teresa watanabe

Teresa Watanabe of the Los Angeles Times

Reporter for the Los Angeles Times. The one time I saw her offering slightly balanced immigration coverage is here. The other times she's been a true LAT hack. On March 26, 2006, Mickey Kaus said in reference to the Watanabe/Hector Becerra article archived here or at nhclc.org/about/news/mar2006_7.html:

That propagandistic LAT story on Saturday's big demonstration, the one that mentioned the presence of Mexican flags only in the tenth paragraph, has now been amended and updated--to eliminate any reference to Mexican flags at all!

She's also alone or together with Anna Gorman repeatedly failed to note Peter Schey's links to the Mexican government: link, link, link. And, in keeping with LAT "principles", she's spun her reports in support of illegal activity and comprehensive immigration reform: link, link, link.

Last modified Dec 22, 2008
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300,000 new, taxation-friendly citizens in California, thanks to the GOP helping the Dems import new voters - 05/11/09

Teresa Watanabe of the Los Angeles Times offers "Naturalized citizens are poised to reshape California's political landscape" (link):

More than 1 million immigrants became U.S. citizens last year, the largest surge in history, hastening the ethnic transformation of California's political landscape with more Latinos and Asians now eligible to vote... Leading the wave, California's 300,000 new citizens accounted for nearly one-third of the nation's total and represented a near-doubling over 2006... The new citizens are reshaping California's electorate and are likely to reorder the state's policy priorities, some political analysts predict. Several polls show that Latinos and Asians are more supportive than whites of public investments and broad services, even if they require higher taxes...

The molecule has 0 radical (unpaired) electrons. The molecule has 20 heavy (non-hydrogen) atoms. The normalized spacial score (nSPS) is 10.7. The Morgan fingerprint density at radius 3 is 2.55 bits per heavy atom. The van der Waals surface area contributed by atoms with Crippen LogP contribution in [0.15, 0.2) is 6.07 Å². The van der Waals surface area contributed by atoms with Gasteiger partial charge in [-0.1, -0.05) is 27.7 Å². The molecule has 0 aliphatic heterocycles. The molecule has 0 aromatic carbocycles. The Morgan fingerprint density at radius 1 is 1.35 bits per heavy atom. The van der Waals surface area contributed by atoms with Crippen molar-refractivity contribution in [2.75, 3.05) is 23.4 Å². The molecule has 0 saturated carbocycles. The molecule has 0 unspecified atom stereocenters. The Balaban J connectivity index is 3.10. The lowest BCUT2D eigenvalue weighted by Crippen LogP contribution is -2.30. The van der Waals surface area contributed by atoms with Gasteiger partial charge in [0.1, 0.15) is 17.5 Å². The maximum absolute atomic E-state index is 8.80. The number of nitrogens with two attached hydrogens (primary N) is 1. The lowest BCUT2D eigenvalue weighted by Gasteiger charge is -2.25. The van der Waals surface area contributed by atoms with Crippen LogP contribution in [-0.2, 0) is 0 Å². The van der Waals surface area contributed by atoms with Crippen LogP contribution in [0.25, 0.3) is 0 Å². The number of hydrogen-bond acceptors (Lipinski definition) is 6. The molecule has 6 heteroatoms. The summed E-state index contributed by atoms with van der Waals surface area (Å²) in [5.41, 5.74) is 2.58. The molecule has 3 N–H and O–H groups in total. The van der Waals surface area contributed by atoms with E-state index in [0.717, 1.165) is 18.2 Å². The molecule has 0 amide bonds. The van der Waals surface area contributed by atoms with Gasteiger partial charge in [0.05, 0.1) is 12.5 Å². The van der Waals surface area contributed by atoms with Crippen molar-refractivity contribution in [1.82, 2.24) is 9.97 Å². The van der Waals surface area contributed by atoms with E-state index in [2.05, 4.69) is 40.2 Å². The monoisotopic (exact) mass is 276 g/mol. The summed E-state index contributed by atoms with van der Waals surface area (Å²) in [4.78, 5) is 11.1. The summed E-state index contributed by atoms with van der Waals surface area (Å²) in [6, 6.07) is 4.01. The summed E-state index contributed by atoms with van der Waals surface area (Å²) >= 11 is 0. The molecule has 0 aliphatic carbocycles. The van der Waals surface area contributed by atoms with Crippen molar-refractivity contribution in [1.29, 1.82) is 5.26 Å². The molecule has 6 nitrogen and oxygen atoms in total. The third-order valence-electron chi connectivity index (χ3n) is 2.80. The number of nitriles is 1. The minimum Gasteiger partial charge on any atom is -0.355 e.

If you're a fiscal conservative and taxation is your issue, perhaps allowing the Democrats to import hundreds of thousands of new Democratic voters isn't such a good idea. Needless to say, the leaders of the GOP can't figure that out or are too corrupt to care. On the state level, that translates into Allan Hoffenblum offering a quote similar to those he's offered for countless other LAT articles over the years:

"The reason the Republican Party is in such dire straits is its inability to successfully reach out and change its image among Latinos and Asians... The image is too shrill on immigration. It's an image of an intolerant cult."

"Changing its image" consists of doing the same thing the GOP leadership has in fact been doing: allowing the Dems to import new voters. Maybe the rest of the GOP shouldn't listen to those who got them into this situation in the first place.

Luis Gutierrez: Obama told me to tell you he supports immigration "reform"; amnesty supporters heartened - 12/19/08

Teresa Watanabe of the Los Angeles Times offers "Immigration-overhaul supporters hope their hour has come/With Obama in office, a sympathetic Cabinet and more Democrats in Congress, supporters hope to revive a reform package next year. But the economic downturn sparks worry about protecting U.S. workers" (link). She quotes various "immigrant advocates" who think that the Obama win will mean that comprehensive immigration reform is more likely. In fact:

In a national teleconference Thursday, Rep. (Luis Gutierrez) (D-Ill.), said Obama had asked him to relay that he remains committed to a comprehensive solution to repair the nation's immigration system (aka amnesty). Advocates said Obama's Cabinet appointments were a promising sign that he was assembling a strong team to deliver on reform promises, including New Mexico Gov. Bill Richardson as secretary of Commerce, Arizona Gov. Janet Napolitano as secretary of Homeland Security and, announced Thursday, Rep. (Hilda Solis) (D-El Monte) as secretary of Labor... In the Chicago area, Gutierrez said, Roman Catholic and evangelical churches have begun mobilizing thousands of citizens to support immigration reform by publicizing the hardship they face waiting for loved ones to receive entry visas...

1986 loophole: visa holders prove they became illegal aliens to get amnesty (Peter Schey) - 12/17/08

The 1986 amnesty is still having a major impact, over two decades later. Teresa Watanabe of the Los Angeles Times offers "Settlement opens up amnesty for tens of thousands of immigrants" (link):